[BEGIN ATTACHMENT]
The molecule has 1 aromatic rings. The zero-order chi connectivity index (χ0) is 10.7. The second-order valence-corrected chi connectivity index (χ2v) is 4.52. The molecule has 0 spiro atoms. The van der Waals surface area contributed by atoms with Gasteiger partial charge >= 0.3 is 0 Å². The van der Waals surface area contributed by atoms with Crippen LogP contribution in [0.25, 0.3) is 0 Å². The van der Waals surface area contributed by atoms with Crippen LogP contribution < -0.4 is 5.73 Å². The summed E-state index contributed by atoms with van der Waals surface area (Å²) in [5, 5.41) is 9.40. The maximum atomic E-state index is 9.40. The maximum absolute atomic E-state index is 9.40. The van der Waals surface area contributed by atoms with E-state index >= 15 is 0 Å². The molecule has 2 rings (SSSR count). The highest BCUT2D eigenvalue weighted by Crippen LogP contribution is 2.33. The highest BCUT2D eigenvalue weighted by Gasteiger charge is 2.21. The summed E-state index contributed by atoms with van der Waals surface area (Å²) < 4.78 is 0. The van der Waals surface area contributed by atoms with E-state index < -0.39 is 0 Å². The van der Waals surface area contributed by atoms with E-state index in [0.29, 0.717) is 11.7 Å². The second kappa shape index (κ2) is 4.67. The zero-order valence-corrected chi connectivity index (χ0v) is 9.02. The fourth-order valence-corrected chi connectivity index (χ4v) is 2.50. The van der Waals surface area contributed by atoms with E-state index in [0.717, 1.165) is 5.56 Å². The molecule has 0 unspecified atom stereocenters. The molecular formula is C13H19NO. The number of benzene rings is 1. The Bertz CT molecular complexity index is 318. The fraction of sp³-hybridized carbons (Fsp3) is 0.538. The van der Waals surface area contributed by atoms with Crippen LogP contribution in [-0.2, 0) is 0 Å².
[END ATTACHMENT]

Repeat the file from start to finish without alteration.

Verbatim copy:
The molecule has 1 aromatic rings. The zero-order chi connectivity index (χ0) is 10.7. The second-order valence-corrected chi connectivity index (χ2v) is 4.52. The molecule has 0 spiro atoms. The van der Waals surface area contributed by atoms with Gasteiger partial charge >= 0.3 is 0 Å². The van der Waals surface area contributed by atoms with Crippen LogP contribution in [0.25, 0.3) is 0 Å². The van der Waals surface area contributed by atoms with Crippen LogP contribution < -0.4 is 5.73 Å². The summed E-state index contributed by atoms with van der Waals surface area (Å²) in [5, 5.41) is 9.40. The maximum atomic E-state index is 9.40. The maximum absolute atomic E-state index is 9.40. The van der Waals surface area contributed by atoms with E-state index >= 15 is 0 Å². The molecule has 2 rings (SSSR count). The highest BCUT2D eigenvalue weighted by Crippen LogP contribution is 2.33. The highest BCUT2D eigenvalue weighted by Gasteiger charge is 2.21. The summed E-state index contributed by atoms with van der Waals surface area (Å²) < 4.78 is 0. The van der Waals surface area contributed by atoms with E-state index < -0.39 is 0 Å². The van der Waals surface area contributed by atoms with E-state index in [0.29, 0.717) is 11.7 Å². The second kappa shape index (κ2) is 4.67. The zero-order valence-corrected chi connectivity index (χ0v) is 9.02. The fourth-order valence-corrected chi connectivity index (χ4v) is 2.50. The van der Waals surface area contributed by atoms with E-state index in [0.717, 1.165) is 5.56 Å². The molecule has 0 unspecified atom stereocenters. The molecular formula is C13H19NO. The number of benzene rings is 1. The Bertz CT molecular complexity index is 318. The fraction of sp³-hybridized carbons (Fsp3) is 0.538. The van der Waals surface area contributed by atoms with Crippen LogP contribution in [-0.2, 0) is 0 Å².